Comparative Space Saving Highway Interchange Design

Dr. Lane Ranger1 and Dr. Mercedes Park

1 Department of Post-Jungian Road Studies Cranberry-Lemon University, Pittsburgh, PA, USA

2 Director of the Center for Asphalt Excellence Cranberry-Lemon University, Pittsburgh, PA, USA


The vast majority of American Highways, on/off ramps, and interchanges have been designed for 1950s automobile technology and construction techniques only consisting of concrete and rebar. Due to the advent of cars with some ‘Get Up and Go’ for cool dads and even cooler stepmom’s, the large horizontal-overpass interchanges are now unnecessary, particularly with the raw acceleration power of the electric vehicle. These traditional interchange designs not only take up too much space in an urbanized world, but they create endless traffic. This paper proposes and tests four alternative interchange designs to include a Hot-Wheels style vertical loop, an adaption of an MC Escher Drawing, a Mobius Strip, and an interdimensional portal. The study found that the new interchanges destroyed 99% of the vehicles and the technology will likely require a some maturation process before being integrated into a modern highway.

Keywords:   Civil Engineering, Highways, Construction, Interchanges, Topology, Interdimensional Travel, M.C. Escher

1. Introduction

Highway interchanges often occur in the heart of a densely packed city. Despite city’s land constraints, they are still constructed with 100-year-old technology and topological techniques for the speed of 80-year-old automobiles. Like many infrastructure fields of engineering, highway on-ramp architecture is a stale field whose biggest advance in the last fifty years has been the alternating merge lights and musical rumble strips [1]. By putting the word Smart in front of concrete and thinking outside the box, this paper has devised innovative solutions such as; vertical loops, distributed infinite on-ramps, and other complex shapes using Smart Concrete, a material we believe will solve all structural issues.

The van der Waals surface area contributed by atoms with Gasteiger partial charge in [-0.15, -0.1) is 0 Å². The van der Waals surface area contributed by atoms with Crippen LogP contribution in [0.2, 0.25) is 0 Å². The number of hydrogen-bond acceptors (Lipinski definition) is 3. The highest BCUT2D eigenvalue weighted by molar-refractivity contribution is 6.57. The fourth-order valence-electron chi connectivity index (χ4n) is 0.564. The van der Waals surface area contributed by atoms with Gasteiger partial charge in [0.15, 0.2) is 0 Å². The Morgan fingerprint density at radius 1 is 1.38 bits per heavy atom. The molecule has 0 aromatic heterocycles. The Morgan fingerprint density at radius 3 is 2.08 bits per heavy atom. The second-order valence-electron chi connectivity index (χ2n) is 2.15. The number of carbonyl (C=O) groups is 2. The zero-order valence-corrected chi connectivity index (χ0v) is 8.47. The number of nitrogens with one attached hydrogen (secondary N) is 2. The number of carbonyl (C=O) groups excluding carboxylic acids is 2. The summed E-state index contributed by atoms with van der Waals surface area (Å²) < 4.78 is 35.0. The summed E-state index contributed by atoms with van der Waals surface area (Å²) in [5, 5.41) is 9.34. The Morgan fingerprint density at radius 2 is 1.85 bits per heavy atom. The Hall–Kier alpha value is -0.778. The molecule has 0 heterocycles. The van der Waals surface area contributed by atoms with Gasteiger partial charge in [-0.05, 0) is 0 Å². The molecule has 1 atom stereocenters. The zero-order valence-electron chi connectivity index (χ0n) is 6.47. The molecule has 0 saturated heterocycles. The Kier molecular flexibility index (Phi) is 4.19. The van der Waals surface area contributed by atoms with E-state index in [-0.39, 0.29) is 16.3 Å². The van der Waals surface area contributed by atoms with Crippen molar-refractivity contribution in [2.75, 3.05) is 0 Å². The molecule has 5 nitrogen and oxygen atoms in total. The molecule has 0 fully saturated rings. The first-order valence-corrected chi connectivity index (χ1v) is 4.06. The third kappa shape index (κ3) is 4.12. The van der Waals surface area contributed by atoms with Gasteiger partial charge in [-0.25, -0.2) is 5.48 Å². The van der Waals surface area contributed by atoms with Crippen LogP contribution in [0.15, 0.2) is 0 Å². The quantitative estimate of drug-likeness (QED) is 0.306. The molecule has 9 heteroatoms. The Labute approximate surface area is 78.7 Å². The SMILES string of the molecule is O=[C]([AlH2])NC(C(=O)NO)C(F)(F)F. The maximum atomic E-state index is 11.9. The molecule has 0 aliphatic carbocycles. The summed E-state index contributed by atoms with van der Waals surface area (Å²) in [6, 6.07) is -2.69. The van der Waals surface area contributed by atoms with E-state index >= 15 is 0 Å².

Smart Concrete is an ultra-dense material that is infused with nano-magnetic particles and controlled by a system of hyper-intelligent micro-robots called Magitrons [2] who interact with nano-magnetic material in the concrete and rebar. Once the material is set into a phase-lock array and the Magitrons are safe from attack from their sworn enemies the Omegatrons (a race of nano-robots who hate infrastructure) [3], a structure invulnerable to becoming overloaded.

2. Designs

Smart concrete is not only a phrase used to sell more concrete and software upgrades [4], but also a material used to ignore physical constraints to avoid drawing a countless number of free body diagrams. By using this material, we were able to fire a dozen mechanical engineers on our team who told us our new onramps were a stupid idea [5]. 

2.1 Vertical Loop

The first space saving technique is a Hot Wheels style vertical loop. According to our calculations, normal highway speeds of 140mph [6-9] should be sufficient for a car to maintain friction against a 150-300ft vertical loop with the hope that there is no air resistance and the driver knows the Anti-G Straining Maneuver and are adequately hydrated. This interchange design is expected to simultaneously use 80% less space and keep all the slow drivers off the highway.  

A Vertical Loop Highway Interchange Design
Figure 1: Vertical Loop Onramp

2.2 The Labyrinth: an MC Escher Design

Next, an array of M.C. Escher drawings were adapted into a schematic for even more interchange ramps. This design, nicknamed The Labyrinth combines a play on perspective and a general disregard for physics to fit as many ramps into a dense area as humanly possible. Using advanced vehicle navigation, we believe for the first time since the original concept [10], drivers won’t get lost in The Labyrinth without deciphering the confusing signs and turn-only lanes.